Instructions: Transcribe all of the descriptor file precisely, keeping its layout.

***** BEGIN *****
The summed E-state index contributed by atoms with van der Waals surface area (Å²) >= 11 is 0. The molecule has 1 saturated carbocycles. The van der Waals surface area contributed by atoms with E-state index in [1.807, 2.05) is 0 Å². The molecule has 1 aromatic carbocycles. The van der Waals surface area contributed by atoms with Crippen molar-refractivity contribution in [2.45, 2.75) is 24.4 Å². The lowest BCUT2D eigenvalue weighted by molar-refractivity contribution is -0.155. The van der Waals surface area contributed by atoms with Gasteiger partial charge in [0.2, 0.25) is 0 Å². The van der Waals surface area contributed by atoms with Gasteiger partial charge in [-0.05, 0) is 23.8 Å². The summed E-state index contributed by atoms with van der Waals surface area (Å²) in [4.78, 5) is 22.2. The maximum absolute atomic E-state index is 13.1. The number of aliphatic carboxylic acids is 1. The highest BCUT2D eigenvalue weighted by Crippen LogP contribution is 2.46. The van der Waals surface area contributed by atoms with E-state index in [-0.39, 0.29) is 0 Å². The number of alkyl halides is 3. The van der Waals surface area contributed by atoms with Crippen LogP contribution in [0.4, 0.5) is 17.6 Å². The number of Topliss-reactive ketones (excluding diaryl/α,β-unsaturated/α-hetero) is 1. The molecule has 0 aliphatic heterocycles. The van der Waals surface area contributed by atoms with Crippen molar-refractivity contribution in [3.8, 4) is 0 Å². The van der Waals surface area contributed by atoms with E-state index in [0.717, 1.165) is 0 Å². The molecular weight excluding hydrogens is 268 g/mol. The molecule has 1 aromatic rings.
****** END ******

The summed E-state index contributed by atoms with van der Waals surface area (Å²) >= 11 is 0. The molecule has 1 saturated carbocycles. The van der Waals surface area contributed by atoms with E-state index in [1.807, 2.05) is 0 Å². The molecule has 1 aromatic carbocycles. The van der Waals surface area contributed by atoms with Crippen molar-refractivity contribution in [2.45, 2.75) is 24.4 Å². The lowest BCUT2D eigenvalue weighted by molar-refractivity contribution is -0.155. The van der Waals surface area contributed by atoms with Gasteiger partial charge in [0.2, 0.25) is 0 Å². The van der Waals surface area contributed by atoms with Gasteiger partial charge in [-0.05, 0) is 23.8 Å². The summed E-state index contributed by atoms with van der Waals surface area (Å²) in [4.78, 5) is 22.2. The maximum absolute atomic E-state index is 13.1. The number of aliphatic carboxylic acids is 1. The highest BCUT2D eigenvalue weighted by Crippen LogP contribution is 2.46. The van der Waals surface area contributed by atoms with E-state index in [-0.39, 0.29) is 0 Å². The number of alkyl halides is 3. The van der Waals surface area contributed by atoms with Crippen LogP contribution in [0.4, 0.5) is 17.6 Å². The number of Topliss-reactive ketones (excluding diaryl/α,β-unsaturated/α-hetero) is 1. The molecule has 0 aliphatic heterocycles. The van der Waals surface area contributed by atoms with Crippen molar-refractivity contribution in [3.8, 4) is 0 Å². The van der Waals surface area contributed by atoms with E-state index in [0.717, 1.165) is 0 Å². The molecular weight excluding hydrogens is 268 g/mol. The molecule has 1 aromatic rings.